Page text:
Asia appears to be slightly behind Europe in getting ready for sweeping US anti-tax evasion regulations known as FATCA, but all regions need to push ahead in preparing for these rules, a global accounting firm says.
Asian firms appear to be behind their European counterparts in getting ready for the US FATCA tax compliance regulations, although all regions have much work ahead to prepare, accountancy firm WeiserMazars argues.
The Foreign Account Tax Compliant Act requires institutions, including what are called Foreign Financial Institutions to identify any US clients as such and provide such data to the US Internal Revenue Service. If they do not comply, the US will impose a 30 per cent withholding tax.
Since FATCA was passed by the US Congress more than a year ago, it has prompted fears that some institutions will refuse to deal with any US clients because of the compliance burden. So far, much of the commentary about the impact on expat US citizens has come from the UK and Switzerland, rather than from Asia, particularly given the US crackdown on Swiss banking and high-profile cases such as those of UBS and Wegelin.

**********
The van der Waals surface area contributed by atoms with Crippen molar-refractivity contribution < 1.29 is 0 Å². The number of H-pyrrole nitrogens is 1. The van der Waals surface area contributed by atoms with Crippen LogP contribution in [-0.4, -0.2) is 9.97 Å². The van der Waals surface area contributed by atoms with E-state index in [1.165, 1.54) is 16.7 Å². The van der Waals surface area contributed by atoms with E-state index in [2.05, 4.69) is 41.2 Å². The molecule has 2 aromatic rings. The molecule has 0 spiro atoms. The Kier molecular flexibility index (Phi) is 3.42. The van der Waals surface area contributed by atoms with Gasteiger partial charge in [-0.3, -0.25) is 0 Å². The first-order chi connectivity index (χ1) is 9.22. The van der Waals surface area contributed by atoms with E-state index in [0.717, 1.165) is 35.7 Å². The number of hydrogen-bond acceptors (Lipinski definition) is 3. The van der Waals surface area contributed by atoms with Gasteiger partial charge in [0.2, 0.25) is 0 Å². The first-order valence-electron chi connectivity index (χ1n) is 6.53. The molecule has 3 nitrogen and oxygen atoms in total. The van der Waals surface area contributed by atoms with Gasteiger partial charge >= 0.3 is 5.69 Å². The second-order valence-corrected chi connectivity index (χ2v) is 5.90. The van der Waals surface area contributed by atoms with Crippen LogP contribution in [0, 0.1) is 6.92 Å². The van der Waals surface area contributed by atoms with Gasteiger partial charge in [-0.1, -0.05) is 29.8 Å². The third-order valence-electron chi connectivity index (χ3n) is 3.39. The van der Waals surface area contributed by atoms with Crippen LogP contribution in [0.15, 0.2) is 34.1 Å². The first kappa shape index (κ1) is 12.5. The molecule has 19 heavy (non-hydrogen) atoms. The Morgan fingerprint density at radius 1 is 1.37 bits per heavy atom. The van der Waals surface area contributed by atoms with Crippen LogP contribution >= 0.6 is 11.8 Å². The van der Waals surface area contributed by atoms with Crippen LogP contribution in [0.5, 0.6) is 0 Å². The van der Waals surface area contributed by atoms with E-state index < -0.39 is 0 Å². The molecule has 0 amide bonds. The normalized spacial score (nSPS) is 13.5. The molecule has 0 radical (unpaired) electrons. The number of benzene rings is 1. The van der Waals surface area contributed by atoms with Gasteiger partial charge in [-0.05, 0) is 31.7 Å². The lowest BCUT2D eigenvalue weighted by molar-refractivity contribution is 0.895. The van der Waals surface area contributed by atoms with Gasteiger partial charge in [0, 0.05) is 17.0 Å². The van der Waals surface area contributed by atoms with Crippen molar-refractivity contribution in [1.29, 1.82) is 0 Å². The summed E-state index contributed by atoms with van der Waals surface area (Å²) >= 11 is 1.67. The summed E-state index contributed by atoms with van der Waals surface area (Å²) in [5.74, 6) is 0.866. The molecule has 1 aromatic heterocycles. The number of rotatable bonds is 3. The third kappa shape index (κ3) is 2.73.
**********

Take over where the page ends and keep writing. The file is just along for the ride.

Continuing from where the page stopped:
Asia may not have been as vigorous in talking about Asia, but that is beginning to change, Susan Grbic, director at WeiserMazars, told this publication in a recent telephone interview from her office in New York.
“With respect to India and China, they are just starting to wake up to the fact that FATCA is here to stay,” Grbic said.
Her colleague, Stephen Brecher, a partner at the firm, agreed. “Some companies there [in Asia] may hope that their governments could negotiate the situation so that the legislation does not go ahead,” he said.
Early in February, the US and five European nations agreed to try and cut threatened heavy compliance costs of enforcing FATCA by co-operating on how data is transferred to the US. But no Asian countries were mentioned in that agreement.